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I set out on the Mesquite Flat Sand Dunes in Death Valley National Park that evening in hopes of capturing the vast desert scenes characteristic of the location. Well known to all who have tried to photograph this location that footprints in the sand are extremely pervasive and difficult to elude if you are anywhere within a one mile radius of the parking lot. As a result, I spent a great deal of time hiking away from the parking lot to find the virgin dunes.
By the time I was able to locate this dune with the dead Mesquite bush perched firmly on it's bank, the sun was hanging low in the sky. I scrambled to compose the bush on the dune - careful not to walk on or disturb any sand in my potential composition. Once I had my composition locked in, I was disheartened to see the shadow of a nearby dune had crept in to the bottom of my composition and would soon envelop the entire mesquite bush if I did not act fast. Hastily, I clicked the shutter discouraged I did not set out earlier that evening to avoid this encroaching shadow.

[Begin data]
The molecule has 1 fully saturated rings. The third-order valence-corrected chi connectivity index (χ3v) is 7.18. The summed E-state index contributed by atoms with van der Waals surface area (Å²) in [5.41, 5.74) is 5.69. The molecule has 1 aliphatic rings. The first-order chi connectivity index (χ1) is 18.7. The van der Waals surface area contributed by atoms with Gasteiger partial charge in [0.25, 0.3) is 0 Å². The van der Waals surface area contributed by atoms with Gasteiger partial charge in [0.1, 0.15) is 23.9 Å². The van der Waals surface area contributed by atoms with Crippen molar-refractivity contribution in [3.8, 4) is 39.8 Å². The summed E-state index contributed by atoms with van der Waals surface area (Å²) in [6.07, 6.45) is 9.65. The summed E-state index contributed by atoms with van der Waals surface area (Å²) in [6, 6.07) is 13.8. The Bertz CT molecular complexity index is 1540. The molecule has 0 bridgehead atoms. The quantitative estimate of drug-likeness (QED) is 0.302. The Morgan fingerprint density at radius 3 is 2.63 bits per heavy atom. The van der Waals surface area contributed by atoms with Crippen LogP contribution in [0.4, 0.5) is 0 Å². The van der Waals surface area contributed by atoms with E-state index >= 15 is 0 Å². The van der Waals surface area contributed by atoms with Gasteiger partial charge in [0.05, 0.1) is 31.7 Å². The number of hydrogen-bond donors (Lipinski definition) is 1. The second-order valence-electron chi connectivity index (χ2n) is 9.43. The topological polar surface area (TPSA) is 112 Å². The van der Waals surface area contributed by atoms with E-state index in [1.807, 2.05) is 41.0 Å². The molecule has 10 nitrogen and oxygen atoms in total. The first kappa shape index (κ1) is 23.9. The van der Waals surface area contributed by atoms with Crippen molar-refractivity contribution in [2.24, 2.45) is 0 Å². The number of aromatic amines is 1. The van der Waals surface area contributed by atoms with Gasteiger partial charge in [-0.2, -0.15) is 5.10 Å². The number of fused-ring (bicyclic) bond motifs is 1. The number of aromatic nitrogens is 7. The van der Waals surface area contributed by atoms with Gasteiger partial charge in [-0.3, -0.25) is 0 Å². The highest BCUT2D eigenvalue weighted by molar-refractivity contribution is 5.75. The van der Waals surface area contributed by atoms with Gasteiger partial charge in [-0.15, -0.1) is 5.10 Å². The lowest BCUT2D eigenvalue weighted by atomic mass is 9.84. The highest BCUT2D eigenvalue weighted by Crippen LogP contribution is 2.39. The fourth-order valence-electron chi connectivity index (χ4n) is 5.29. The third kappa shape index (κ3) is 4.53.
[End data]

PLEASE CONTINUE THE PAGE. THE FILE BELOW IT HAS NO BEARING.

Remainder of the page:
Much to my surprise, I was quite happy with the photograph when I got back home to my computer. The shadow serves to bound the viewers eye from the bottom of the composition and allows the mesquite bush to stand out even more as it catches the last of the evening light and casts its own dramatic shadows in its centrally located position. The lines in the sand and the gentle sweeping dune in the background delicately sets this decrepit mesquite bush in its surroundings and offers a calm vignette into the vast desert land.